Regardless, my computer-based enterprise drew a lot of attention from all of the students at Southern Connecticut State University. IT all seemed to be tied together. Programming, gaming, word processing, coding, computer repair, and network support all live under the same umbrella.
FUNDING AN MSP/APP DEVELOPMENT STARTUP
After college, I worked at a help desk for a year to build capital. I officially started and legally opened Forza Technology Solutions (Forza, an Italian word for force or strength) in my father’s garage a year after graduating college in 1993. I founded Forza as a computer network support and programming firm, which later evolved into an MSP and AppDev.
I would pursue and sign computer support, and AppDev works, independently and occasionally together. One skill would lead to the other on many occasions.
AppDev is a nonrecurring project-based business that is, therefore, impossible to forecast. We would staff up for big projects from Yale University, Master- Card, Pfizer, and Bristol Myers. We would wait too long to staff down, which would occasionally burn through the profit on some contract projects.
Y2K + FAT!
1999 was a pivotal year. Until then, I had been working very long days for six years, which yielded excellent revenue; but I was working billable hours and getting caught up in the day-to-day workings of the business, which made it difficult to grow the company.
All the news reported that no computer would work on New Year’s Day 2000. We would acquire a much larger firm and triple in size. With the world going crazy with the Year 2000 fear, we were incredibly busy with projects, upgrading systems that would work in the new year. We had a lot of programming Y2K-related work as well. We were growing both areas of the company rapidly. What a year! AppDev and computer support were a perfect marriage; we were a one-stop-shop for many clients.
The company wasn’t all that was growing. I graduated from college at 200 pounds and now found myself at 340 pounds, the largest I have ever been. I had high blood pressure and high cholesterol. I looked into my newly born daughter’s eyes and promised myself to make a change and never let this happen again. Without telling anyone, I cut all my meals in half, cut out all sugary drinks, worked out every day for eight months, and lost 100 pounds. After losing all of that weight, I wanted to make sure I didn’t gain it back, so I hired a coach and began doing triathlons. I went from 340 pounds and a 46-inch waist to 195 pounds and a 32-inch waist! The secret: There is none! It just takes discipline; no secret sauce, just discipline. Connect with me on LinkedIn and I’ll send you a before-and-after photo if interested.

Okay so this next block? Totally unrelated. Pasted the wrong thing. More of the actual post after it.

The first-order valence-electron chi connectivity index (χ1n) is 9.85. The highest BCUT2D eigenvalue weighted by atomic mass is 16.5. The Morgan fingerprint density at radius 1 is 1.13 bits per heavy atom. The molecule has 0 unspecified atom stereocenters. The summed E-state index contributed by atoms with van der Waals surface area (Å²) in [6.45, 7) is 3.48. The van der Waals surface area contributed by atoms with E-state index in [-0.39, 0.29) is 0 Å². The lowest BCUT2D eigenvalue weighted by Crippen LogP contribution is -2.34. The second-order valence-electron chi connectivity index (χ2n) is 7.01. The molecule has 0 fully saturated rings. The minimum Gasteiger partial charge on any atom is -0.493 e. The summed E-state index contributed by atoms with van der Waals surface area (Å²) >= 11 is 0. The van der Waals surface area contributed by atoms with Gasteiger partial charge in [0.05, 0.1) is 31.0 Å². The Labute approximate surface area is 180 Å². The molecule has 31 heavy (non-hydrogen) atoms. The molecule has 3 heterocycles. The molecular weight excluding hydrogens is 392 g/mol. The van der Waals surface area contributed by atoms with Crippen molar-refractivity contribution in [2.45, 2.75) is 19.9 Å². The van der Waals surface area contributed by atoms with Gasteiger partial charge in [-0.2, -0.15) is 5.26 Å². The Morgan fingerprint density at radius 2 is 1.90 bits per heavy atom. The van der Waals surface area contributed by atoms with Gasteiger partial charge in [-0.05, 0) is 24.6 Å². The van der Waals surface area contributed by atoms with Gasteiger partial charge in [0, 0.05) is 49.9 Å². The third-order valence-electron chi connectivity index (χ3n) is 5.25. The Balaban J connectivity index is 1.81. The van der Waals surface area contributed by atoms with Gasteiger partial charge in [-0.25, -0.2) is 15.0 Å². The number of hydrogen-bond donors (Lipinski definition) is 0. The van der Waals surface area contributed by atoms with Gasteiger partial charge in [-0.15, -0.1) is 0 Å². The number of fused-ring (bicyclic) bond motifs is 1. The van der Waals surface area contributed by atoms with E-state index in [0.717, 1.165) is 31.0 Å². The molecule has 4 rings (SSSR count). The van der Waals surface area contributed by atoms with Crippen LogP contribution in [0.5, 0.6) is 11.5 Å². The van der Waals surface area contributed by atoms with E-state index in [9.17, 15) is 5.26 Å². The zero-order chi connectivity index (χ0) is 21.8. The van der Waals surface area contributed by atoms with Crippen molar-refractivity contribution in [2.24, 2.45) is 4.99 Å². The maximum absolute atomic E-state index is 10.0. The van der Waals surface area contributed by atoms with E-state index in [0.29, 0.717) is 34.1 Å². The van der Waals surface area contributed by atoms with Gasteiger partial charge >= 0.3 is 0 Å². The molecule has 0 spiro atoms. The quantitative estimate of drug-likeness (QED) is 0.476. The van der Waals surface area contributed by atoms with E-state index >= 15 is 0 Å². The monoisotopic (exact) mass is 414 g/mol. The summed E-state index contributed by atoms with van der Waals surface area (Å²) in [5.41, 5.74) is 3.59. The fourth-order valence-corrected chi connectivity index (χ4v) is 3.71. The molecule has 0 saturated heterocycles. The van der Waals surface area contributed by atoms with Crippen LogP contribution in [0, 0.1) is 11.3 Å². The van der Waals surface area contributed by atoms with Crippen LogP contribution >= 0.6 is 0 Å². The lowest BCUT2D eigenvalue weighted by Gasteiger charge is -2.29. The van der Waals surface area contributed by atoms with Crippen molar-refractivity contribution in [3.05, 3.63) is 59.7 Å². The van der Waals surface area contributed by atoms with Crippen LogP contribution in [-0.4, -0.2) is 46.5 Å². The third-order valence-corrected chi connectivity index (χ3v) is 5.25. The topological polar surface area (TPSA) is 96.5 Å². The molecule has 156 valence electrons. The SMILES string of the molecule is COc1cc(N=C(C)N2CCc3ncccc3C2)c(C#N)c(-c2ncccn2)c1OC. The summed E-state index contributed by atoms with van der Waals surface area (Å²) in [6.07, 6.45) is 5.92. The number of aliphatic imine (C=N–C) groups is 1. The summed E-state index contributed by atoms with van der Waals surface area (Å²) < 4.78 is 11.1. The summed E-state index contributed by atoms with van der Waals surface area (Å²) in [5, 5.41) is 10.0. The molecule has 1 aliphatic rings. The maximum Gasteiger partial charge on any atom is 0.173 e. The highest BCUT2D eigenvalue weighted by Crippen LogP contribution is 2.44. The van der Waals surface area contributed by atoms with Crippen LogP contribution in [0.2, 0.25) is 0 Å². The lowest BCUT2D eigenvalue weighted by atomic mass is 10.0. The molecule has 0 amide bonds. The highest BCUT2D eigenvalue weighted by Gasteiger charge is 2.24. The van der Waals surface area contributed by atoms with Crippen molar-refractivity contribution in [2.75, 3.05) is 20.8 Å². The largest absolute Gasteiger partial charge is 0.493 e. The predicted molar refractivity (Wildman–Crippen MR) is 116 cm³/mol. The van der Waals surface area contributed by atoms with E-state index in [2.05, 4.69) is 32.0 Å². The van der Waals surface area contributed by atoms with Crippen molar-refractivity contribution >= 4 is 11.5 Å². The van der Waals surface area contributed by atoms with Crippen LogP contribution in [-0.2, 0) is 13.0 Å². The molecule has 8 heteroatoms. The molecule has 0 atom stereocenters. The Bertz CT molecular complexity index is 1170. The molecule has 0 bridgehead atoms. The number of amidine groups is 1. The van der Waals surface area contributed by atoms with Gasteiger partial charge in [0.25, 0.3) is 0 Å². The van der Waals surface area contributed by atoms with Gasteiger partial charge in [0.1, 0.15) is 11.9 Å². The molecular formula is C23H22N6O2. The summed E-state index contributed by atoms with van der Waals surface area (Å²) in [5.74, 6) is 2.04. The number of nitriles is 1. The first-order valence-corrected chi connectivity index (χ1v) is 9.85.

CONNECTWISE (#ConnectWise) AND KASEYA (#Kaseya)
In the 2000s, we were now with over 30 employees and developing mid-management. In 2007, a significant platform shift occurred. All of our previous systems were internally created and flawed with time leakage and other inefficiencies. We purchased and adopted ConnectWise and Kaseya and also became involved with Gary Pica (@garypica) and TruMethods (#trumethods). This adoption of technology and methodology turned us into an MSP. Our flat-rate monthly billing and proactive services proved to be the largest shift in our history.